Agroecology vs. Industrial Agriculture Infographic by Christensen Fund

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I loved this infographic so much I asked the Christensen Fund to send it to us to print. Thanks Dan Porras for sharing it with our community. Agroecology involves local communities being involved in growing process from seed to mouth- sounds like the Community Shared (Supported) Agriculture model. The file is too large to save here, send me an email to get a copy.

Soil to Sky Infographic Christensen fund


Get Printable Infographic!


New Principles and Practices for Local Economic Development

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Michael Schuman addresses the recent One Nova Scotia Commission Report (a.k.a "The Ivany Report") and presents compelling new principles and practices for Local Economic Development.  

In this Friday morning plenary, Michael provides strategies and real examples from North American communities with vibrant local economies.

Enjoy more talks from the conference


Tips for Making CSA Share Deliveries in HarvestHand

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Spring is here and it’s almost time for CSA deliveries! Here’s a delivery instructional video demonstrating how to manage deliveries and helpful tips to keep members engaged using HarvestHand CSA Software:

Please note: A new Delivery must be created in HarvestHand CSA Software for every delivery period (week, month) of a share in order for a Delivery Report to show for that week (i.e. No Delivery=No Delivery Report). So even if not all the items in the share are known a few days before delivery, a new delivery must be created in HarvestHand  in order for a delivery report to generate and add-on products to be available for purchase during that week. It’s best to enter a Delivery in HarvestHand at least 3-5 days before actual delivery or share pick-up.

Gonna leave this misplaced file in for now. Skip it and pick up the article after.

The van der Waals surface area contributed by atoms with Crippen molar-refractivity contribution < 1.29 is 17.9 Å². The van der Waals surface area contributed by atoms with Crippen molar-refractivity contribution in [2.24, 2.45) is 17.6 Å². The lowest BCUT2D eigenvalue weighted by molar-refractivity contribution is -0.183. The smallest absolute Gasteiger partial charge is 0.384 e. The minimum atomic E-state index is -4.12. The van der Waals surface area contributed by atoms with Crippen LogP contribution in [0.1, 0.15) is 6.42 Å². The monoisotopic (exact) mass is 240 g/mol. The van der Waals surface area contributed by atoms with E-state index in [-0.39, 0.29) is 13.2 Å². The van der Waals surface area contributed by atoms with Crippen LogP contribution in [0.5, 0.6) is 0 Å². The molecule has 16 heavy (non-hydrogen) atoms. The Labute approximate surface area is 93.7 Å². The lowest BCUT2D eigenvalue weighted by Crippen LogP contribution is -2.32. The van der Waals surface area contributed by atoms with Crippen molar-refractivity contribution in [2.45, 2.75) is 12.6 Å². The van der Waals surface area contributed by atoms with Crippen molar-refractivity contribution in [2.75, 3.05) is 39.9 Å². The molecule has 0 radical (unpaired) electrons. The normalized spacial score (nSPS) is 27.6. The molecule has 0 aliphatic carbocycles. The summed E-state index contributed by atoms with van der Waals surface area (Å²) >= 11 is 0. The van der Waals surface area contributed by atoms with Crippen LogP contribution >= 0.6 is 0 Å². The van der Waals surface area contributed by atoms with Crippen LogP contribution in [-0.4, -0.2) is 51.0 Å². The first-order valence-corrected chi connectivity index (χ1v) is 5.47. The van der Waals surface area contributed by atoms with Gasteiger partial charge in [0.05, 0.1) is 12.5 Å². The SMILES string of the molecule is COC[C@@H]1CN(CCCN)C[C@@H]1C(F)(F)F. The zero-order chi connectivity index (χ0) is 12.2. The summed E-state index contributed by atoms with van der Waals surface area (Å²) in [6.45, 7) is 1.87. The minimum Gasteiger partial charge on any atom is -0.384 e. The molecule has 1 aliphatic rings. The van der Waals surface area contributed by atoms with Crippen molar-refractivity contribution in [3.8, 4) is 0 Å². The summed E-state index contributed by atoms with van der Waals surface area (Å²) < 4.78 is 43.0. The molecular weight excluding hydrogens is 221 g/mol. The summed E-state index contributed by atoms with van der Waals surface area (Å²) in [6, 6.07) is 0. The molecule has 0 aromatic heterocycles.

Why I Appreciate Seeing My Delivery Every Week

As a member of Taproot Farms, checking my delivery or receiving it in an email also makes be feel engaged, excited, and grateful all at once. It’s a service I value immensely as then I can plan meals and still have time to purchase additional items from Taproot or the Wolfville Farmers Market. I often use it as a conversation starter with friends to demonstrate why I love purchasing food in this intentional way and to show them what I get throughout the year when they are considering investing in a share. It’s also has helped me to make sure I don’t waste any of the food and then feel terrible and guilty (I know I am not alone in this as the most recent Practical Farmers CSA Customer Retention webinar as well as some of the local studies site “veggie guilt” as reason members leave CSA’s)

Wishing you a wonderful, warm, and productive day!

Congratulations Gore Farm

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It is our pleasure to congratulate Robin, Jeniffer, and Mae Heelis for filling their CSA farm membership for the season. Thank you to the Heelis family for sharing their story.


Tell us about your farm. What are you growing? Where are you situated?

Gore Farm sits just outside of St. Stephen, New Brunswick.  The farm has been in the family since the late 1980's, but we began growing in 2012.  Currently, we grow a wide range of market vegetables, eggs (well, the chickens do most of that work) and a few herbs and fruits for our CSA members throughout Charlotte County and for sale at the St. Stephen Farmer's Market.


2. What attracted you to farming? What are you most passionate about?

Philosophy & Practicality. Philosophically, my wife Jennifer and I found ourselves becoming increasingly focused on the quality of our food and the sustainability of our food system. The more we read, and the more agricultural conferences we attended, the more we began to edge toward action over ideology.